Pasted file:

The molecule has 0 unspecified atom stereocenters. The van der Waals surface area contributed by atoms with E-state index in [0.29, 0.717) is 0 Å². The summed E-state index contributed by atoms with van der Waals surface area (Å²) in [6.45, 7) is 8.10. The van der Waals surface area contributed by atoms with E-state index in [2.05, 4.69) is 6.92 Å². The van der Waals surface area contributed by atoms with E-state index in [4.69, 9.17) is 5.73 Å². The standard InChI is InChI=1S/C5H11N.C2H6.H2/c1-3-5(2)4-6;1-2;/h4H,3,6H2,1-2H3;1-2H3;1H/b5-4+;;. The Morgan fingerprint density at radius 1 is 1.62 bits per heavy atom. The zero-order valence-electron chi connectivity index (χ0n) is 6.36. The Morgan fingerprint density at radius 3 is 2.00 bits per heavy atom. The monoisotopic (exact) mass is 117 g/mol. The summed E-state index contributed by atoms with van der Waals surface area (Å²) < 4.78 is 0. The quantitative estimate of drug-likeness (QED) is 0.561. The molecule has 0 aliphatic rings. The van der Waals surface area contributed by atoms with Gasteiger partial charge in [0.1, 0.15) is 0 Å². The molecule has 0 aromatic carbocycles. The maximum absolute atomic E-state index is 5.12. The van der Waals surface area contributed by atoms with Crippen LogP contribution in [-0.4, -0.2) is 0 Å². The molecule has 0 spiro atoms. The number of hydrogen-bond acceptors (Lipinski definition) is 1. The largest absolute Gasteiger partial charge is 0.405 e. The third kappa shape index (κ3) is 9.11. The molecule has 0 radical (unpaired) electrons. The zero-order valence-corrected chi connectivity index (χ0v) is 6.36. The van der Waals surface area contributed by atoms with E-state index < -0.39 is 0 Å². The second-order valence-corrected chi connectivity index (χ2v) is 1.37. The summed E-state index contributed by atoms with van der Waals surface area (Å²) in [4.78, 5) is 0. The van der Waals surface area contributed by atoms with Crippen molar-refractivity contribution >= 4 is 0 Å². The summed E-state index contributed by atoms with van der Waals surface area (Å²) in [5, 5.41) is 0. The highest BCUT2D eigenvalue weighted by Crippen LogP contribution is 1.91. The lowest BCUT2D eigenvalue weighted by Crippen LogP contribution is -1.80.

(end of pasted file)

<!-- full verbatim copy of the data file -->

The molecule has 0 unspecified atom stereocenters. The van der Waals surface area contributed by atoms with E-state index in [0.29, 0.717) is 0 Å². The summed E-state index contributed by atoms with van der Waals surface area (Å²) in [6.45, 7) is 8.10. The van der Waals surface area contributed by atoms with E-state index in [2.05, 4.69) is 6.92 Å². The van der Waals surface area contributed by atoms with E-state index in [4.69, 9.17) is 5.73 Å². The standard InChI is InChI=1S/C5H11N.C2H6.H2/c1-3-5(2)4-6;1-2;/h4H,3,6H2,1-2H3;1-2H3;1H/b5-4+;;. The Morgan fingerprint density at radius 1 is 1.62 bits per heavy atom. The zero-order valence-electron chi connectivity index (χ0n) is 6.36. The Morgan fingerprint density at radius 3 is 2.00 bits per heavy atom. The monoisotopic (exact) mass is 117 g/mol. The summed E-state index contributed by atoms with van der Waals surface area (Å²) < 4.78 is 0. The quantitative estimate of drug-likeness (QED) is 0.561. The molecule has 0 aliphatic rings. The van der Waals surface area contributed by atoms with Gasteiger partial charge in [0.1, 0.15) is 0 Å². The molecule has 0 aromatic carbocycles. The maximum absolute atomic E-state index is 5.12. The van der Waals surface area contributed by atoms with Crippen LogP contribution in [-0.4, -0.2) is 0 Å². The molecule has 0 spiro atoms. The number of hydrogen-bond acceptors (Lipinski definition) is 1. The largest absolute Gasteiger partial charge is 0.405 e. The third kappa shape index (κ3) is 9.11. The molecule has 0 radical (unpaired) electrons. The zero-order valence-corrected chi connectivity index (χ0v) is 6.36. The van der Waals surface area contributed by atoms with E-state index < -0.39 is 0 Å². The second-order valence-corrected chi connectivity index (χ2v) is 1.37. The summed E-state index contributed by atoms with van der Waals surface area (Å²) in [4.78, 5) is 0. The van der Waals surface area contributed by atoms with Crippen molar-refractivity contribution >= 4 is 0 Å². The summed E-state index contributed by atoms with van der Waals surface area (Å²) in [5, 5.41) is 0. The highest BCUT2D eigenvalue weighted by Crippen LogP contribution is 1.91. The lowest BCUT2D eigenvalue weighted by Crippen LogP contribution is -1.80.